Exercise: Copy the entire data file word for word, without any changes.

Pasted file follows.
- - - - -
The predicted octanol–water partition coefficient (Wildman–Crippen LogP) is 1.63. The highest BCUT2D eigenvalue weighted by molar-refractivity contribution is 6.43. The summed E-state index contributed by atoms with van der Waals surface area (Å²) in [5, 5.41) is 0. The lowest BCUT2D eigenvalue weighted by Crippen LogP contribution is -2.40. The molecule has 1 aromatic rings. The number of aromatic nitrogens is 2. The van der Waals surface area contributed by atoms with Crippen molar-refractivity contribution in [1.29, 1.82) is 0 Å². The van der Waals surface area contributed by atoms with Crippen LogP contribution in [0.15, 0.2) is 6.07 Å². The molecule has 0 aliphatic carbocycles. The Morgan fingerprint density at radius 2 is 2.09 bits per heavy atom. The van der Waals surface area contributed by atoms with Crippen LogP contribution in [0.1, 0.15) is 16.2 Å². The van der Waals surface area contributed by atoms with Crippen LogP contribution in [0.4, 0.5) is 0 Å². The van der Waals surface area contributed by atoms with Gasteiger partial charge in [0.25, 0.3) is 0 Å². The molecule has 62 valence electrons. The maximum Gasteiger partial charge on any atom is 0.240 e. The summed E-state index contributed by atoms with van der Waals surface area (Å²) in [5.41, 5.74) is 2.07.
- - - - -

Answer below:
The predicted octanol–water partition coefficient (Wildman–Crippen LogP) is 1.63. The highest BCUT2D eigenvalue weighted by molar-refractivity contribution is 6.43. The summed E-state index contributed by atoms with van der Waals surface area (Å²) in [5, 5.41) is 0. The lowest BCUT2D eigenvalue weighted by Crippen LogP contribution is -2.40. The molecule has 1 aromatic rings. The number of aromatic nitrogens is 2. The van der Waals surface area contributed by atoms with Crippen molar-refractivity contribution in [1.29, 1.82) is 0 Å². The van der Waals surface area contributed by atoms with Crippen LogP contribution in [0.15, 0.2) is 6.07 Å². The molecule has 0 aliphatic carbocycles. The Morgan fingerprint density at radius 2 is 2.09 bits per heavy atom. The van der Waals surface area contributed by atoms with Crippen LogP contribution in [0.1, 0.15) is 16.2 Å². The van der Waals surface area contributed by atoms with Crippen LogP contribution in [0.4, 0.5) is 0 Å². The van der Waals surface area contributed by atoms with Gasteiger partial charge in [0.25, 0.3) is 0 Å². The molecule has 62 valence electrons. The maximum Gasteiger partial charge on any atom is 0.240 e. The summed E-state index contributed by atoms with van der Waals surface area (Å²) in [5.41, 5.74) is 2.07.